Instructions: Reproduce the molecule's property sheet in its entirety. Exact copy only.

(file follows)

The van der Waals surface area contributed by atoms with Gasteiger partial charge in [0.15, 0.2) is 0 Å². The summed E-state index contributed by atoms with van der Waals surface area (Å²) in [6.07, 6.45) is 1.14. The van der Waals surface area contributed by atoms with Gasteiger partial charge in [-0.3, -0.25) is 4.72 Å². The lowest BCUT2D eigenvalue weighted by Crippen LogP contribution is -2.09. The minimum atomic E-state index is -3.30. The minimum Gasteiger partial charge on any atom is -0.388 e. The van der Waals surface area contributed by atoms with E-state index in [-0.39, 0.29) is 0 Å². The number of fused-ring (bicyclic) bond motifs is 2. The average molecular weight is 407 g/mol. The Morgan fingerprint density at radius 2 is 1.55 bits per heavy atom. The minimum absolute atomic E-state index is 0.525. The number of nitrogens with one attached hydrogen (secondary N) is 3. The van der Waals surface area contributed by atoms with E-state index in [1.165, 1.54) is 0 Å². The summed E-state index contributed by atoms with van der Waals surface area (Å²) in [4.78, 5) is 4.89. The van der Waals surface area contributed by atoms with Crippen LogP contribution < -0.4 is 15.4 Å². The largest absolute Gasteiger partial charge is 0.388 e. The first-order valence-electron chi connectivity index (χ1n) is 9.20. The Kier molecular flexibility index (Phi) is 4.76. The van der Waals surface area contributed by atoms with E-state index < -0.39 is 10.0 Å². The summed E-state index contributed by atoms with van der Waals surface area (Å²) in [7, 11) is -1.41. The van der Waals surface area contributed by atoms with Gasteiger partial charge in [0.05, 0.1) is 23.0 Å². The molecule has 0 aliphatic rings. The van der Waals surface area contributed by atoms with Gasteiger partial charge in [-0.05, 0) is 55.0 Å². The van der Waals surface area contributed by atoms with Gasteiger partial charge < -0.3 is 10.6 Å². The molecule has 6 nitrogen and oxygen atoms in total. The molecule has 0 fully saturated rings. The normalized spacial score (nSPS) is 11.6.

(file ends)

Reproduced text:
The van der Waals surface area contributed by atoms with Gasteiger partial charge in [0.15, 0.2) is 0 Å². The summed E-state index contributed by atoms with van der Waals surface area (Å²) in [6.07, 6.45) is 1.14. The van der Waals surface area contributed by atoms with Gasteiger partial charge in [-0.3, -0.25) is 4.72 Å². The lowest BCUT2D eigenvalue weighted by Crippen LogP contribution is -2.09. The minimum atomic E-state index is -3.30. The minimum Gasteiger partial charge on any atom is -0.388 e. The van der Waals surface area contributed by atoms with E-state index in [-0.39, 0.29) is 0 Å². The number of fused-ring (bicyclic) bond motifs is 2. The average molecular weight is 407 g/mol. The Morgan fingerprint density at radius 2 is 1.55 bits per heavy atom. The minimum absolute atomic E-state index is 0.525. The number of nitrogens with one attached hydrogen (secondary N) is 3. The van der Waals surface area contributed by atoms with E-state index in [1.165, 1.54) is 0 Å². The summed E-state index contributed by atoms with van der Waals surface area (Å²) in [4.78, 5) is 4.89. The van der Waals surface area contributed by atoms with Crippen LogP contribution < -0.4 is 15.4 Å². The largest absolute Gasteiger partial charge is 0.388 e. The first-order valence-electron chi connectivity index (χ1n) is 9.20. The Kier molecular flexibility index (Phi) is 4.76. The van der Waals surface area contributed by atoms with E-state index < -0.39 is 10.0 Å². The summed E-state index contributed by atoms with van der Waals surface area (Å²) in [7, 11) is -1.41. The van der Waals surface area contributed by atoms with Gasteiger partial charge in [0.05, 0.1) is 23.0 Å². The molecule has 0 aliphatic rings. The van der Waals surface area contributed by atoms with Gasteiger partial charge in [-0.05, 0) is 55.0 Å². The van der Waals surface area contributed by atoms with Gasteiger partial charge < -0.3 is 10.6 Å². The molecule has 6 nitrogen and oxygen atoms in total. The molecule has 0 fully saturated rings. The normalized spacial score (nSPS) is 11.6.